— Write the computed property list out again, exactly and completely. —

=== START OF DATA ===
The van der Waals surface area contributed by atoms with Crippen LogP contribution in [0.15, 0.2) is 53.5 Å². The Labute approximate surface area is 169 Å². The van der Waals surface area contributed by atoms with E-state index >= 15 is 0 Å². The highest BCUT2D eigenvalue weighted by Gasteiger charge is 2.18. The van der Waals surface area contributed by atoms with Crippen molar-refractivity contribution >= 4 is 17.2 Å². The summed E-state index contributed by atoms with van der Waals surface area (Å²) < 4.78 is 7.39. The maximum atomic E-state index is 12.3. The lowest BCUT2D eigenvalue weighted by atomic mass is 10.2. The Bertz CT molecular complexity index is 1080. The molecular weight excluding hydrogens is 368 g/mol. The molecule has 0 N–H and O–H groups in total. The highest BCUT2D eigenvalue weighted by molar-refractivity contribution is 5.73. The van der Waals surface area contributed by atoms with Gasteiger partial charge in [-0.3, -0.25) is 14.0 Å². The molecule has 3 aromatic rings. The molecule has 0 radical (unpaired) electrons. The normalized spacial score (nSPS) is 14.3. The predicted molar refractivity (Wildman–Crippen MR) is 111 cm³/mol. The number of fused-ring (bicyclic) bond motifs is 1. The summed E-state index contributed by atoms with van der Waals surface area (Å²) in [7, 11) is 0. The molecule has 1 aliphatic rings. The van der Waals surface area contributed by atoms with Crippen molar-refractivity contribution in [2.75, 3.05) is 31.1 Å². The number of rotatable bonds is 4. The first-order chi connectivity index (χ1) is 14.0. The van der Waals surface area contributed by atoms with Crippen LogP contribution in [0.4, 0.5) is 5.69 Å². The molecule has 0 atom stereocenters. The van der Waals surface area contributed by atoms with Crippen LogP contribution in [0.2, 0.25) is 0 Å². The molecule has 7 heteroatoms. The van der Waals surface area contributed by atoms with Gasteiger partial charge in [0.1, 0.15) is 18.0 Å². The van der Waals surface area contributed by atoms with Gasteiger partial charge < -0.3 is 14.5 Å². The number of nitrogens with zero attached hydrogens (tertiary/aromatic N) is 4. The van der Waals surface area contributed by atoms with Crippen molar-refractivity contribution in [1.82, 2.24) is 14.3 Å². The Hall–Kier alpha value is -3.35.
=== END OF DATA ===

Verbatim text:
The van der Waals surface area contributed by atoms with Crippen LogP contribution in [0.15, 0.2) is 53.5 Å². The Labute approximate surface area is 169 Å². The van der Waals surface area contributed by atoms with E-state index >= 15 is 0 Å². The highest BCUT2D eigenvalue weighted by Gasteiger charge is 2.18. The van der Waals surface area contributed by atoms with Crippen molar-refractivity contribution >= 4 is 17.2 Å². The summed E-state index contributed by atoms with van der Waals surface area (Å²) < 4.78 is 7.39. The maximum atomic E-state index is 12.3. The lowest BCUT2D eigenvalue weighted by atomic mass is 10.2. The Bertz CT molecular complexity index is 1080. The molecular weight excluding hydrogens is 368 g/mol. The molecule has 0 N–H and O–H groups in total. The highest BCUT2D eigenvalue weighted by molar-refractivity contribution is 5.73. The van der Waals surface area contributed by atoms with Gasteiger partial charge in [-0.3, -0.25) is 14.0 Å². The molecule has 3 aromatic rings. The molecule has 0 radical (unpaired) electrons. The normalized spacial score (nSPS) is 14.3. The predicted molar refractivity (Wildman–Crippen MR) is 111 cm³/mol. The number of fused-ring (bicyclic) bond motifs is 1. The summed E-state index contributed by atoms with van der Waals surface area (Å²) in [7, 11) is 0. The molecule has 1 aliphatic rings. The van der Waals surface area contributed by atoms with Crippen molar-refractivity contribution in [2.75, 3.05) is 31.1 Å². The number of rotatable bonds is 4. The first-order chi connectivity index (χ1) is 14.0. The van der Waals surface area contributed by atoms with Crippen LogP contribution in [0.4, 0.5) is 5.69 Å². The molecule has 0 atom stereocenters. The van der Waals surface area contributed by atoms with Crippen LogP contribution in [0.2, 0.25) is 0 Å². The molecule has 7 heteroatoms. The van der Waals surface area contributed by atoms with Gasteiger partial charge in [0.1, 0.15) is 18.0 Å². The van der Waals surface area contributed by atoms with Gasteiger partial charge < -0.3 is 14.5 Å². The number of nitrogens with zero attached hydrogens (tertiary/aromatic N) is 4. The van der Waals surface area contributed by atoms with Crippen molar-refractivity contribution in [1.82, 2.24) is 14.3 Å². The Hall–Kier alpha value is -3.35.